Along with fellow Aussie World Cup racers, Dean Lucas has been one of our greatest podium threats in the last couple of years, most recently taking the podium at Losinj, Croatia for Intense Factory Racing. Now signed up for a new deal with Scott DH Factory team, alongside free-racer Brendan Fairclough, Reunion Island’s Flo Payet and France’s Marine Cabirou, he now has a new team, new bike, new suspension and a new focus coming into 2019.
Fresh off the back of his first race in the new team colours at Mount Buller yesterday, we chatted with Dean over the phone about the upcoming year, the news, #teamrumours and being an ambassador for the sport.
First up, here’s the launch video:
GDU: First of all, how did this deal with Scott come about?
Dean: It all kind of started off because I obviously had a relationship with them through their goggles. At the end of
Cool, A handy relationship to have!
Yeah Yeah, it’s such a small industry, I always think that you don’t really want to piss anyone off,
Who broke the news to you when it all was confirmed? Was it somebody in particular?
I got an e-mail from the now-team manager, Patrice, who used to run Voul-Voul racing, a European Mondraker-backed team. He just approached me halfway through the season saying, “Hey we’ve got plans underway, and we can’t share too much information about it, but if your contract’s up, would you be willing to possibly ride for a new brand?”. As the season went on they released more information and it obviously came to light that it was a new Scott team. It went from there, he was the first one to get in contact with me.
A bit of a while in the works which leads me to the next question… Has it been hard keeping a lid on the news with so many team
I’m actually quite surprised how many people knew about it (laughs). I went to Cannonball and I swear that half the people there knew about it. I hadn’t told anyone besides my close mates, but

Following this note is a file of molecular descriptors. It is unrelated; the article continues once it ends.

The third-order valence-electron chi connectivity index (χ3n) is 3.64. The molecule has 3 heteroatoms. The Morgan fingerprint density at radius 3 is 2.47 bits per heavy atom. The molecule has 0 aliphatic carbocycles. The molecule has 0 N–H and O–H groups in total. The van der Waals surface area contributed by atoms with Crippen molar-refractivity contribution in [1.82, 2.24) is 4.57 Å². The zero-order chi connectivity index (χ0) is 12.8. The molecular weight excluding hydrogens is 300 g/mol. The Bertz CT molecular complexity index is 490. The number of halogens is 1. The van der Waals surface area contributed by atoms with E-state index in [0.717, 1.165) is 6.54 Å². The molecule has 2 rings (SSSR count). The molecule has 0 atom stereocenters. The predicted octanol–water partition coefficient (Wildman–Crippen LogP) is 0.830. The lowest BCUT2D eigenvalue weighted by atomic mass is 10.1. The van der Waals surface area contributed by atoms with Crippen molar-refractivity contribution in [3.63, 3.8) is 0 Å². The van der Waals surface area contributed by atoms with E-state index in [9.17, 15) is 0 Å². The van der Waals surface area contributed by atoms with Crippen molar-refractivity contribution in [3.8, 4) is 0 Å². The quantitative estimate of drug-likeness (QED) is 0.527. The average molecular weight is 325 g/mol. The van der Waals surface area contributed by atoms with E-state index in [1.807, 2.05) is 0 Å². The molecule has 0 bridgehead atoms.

I was trying to mess with people by commenting on the Trek Instagram and on other guy’s feeds that I’m not in the team with and tried to have some fun with it. I think though
I saw a bit of that on the Trek
I thought the sleuths reckoned it was actually Flo wearing Brendan’s jacket wasn’t it?
No, it was Brendan, and they’ve gone and googled all this stuff, they get Brendan’s shoes and screenshot them in there, put it all together. You can’t help but say f**k, it’s cool you’re interested in it and at the same time, damn. I don’t think you need to get that involved. I guess with mountain biking it’s a lot more interesting than say motocross news, as all the new signings there happen straight away and there’s not really that much build up, but with
Yeah, that’s right and now we’ve got that delay between January 15 (UCI team deadline) and when it actually gets released.
Yeah yeah. I think it all builds suspense and I think it’s a good thing.
So now that everything is dropped, how does it feel to be on
It’s good, I’ve known Brendan pretty well. I’ve seen him around at the races. I haven’t seen Flo and Marine as much, but Flo’s really chilled and relaxed. Everyone’s really easy to get along with and once you’ve had a slight relationship with someone it makes it easier to join the team. It’s not like getting along with a complete stranger. So I was only over there for a week we all already knew each other and all gelled pretty quickly which was good. I think I can work on my French a little bit and ‘cos its pretty much a French team on one side. I wouldn’t really call it a downfall but a small obstacle, hopefully by the end of the season I can speak some French.
I guess then you can go wind up Bruni in French…
Yeah I got a translation app for my phone, I’ve been practicing but I’m not very good at it. Hopefully, by the end of the year I pick some up.
It was at the bottom of France, it’s called Nîmes, near there. We went over there for four days, two days of that is filming and photos and then two days of testing with Fox and testing in general. Played around with the bike in the first couple of days and it was a bit slower as we kept on riding, stop, backup for the photo shoot and it was quite hard because it is so cold. Literally, one degree and we take off our jackets, do the shoot, put them straight back, pretty much doing that all day which is pretty full on.
It’s always hard testing everything because of the cold, all the suspension is slower and stiffer. So we did all the testing and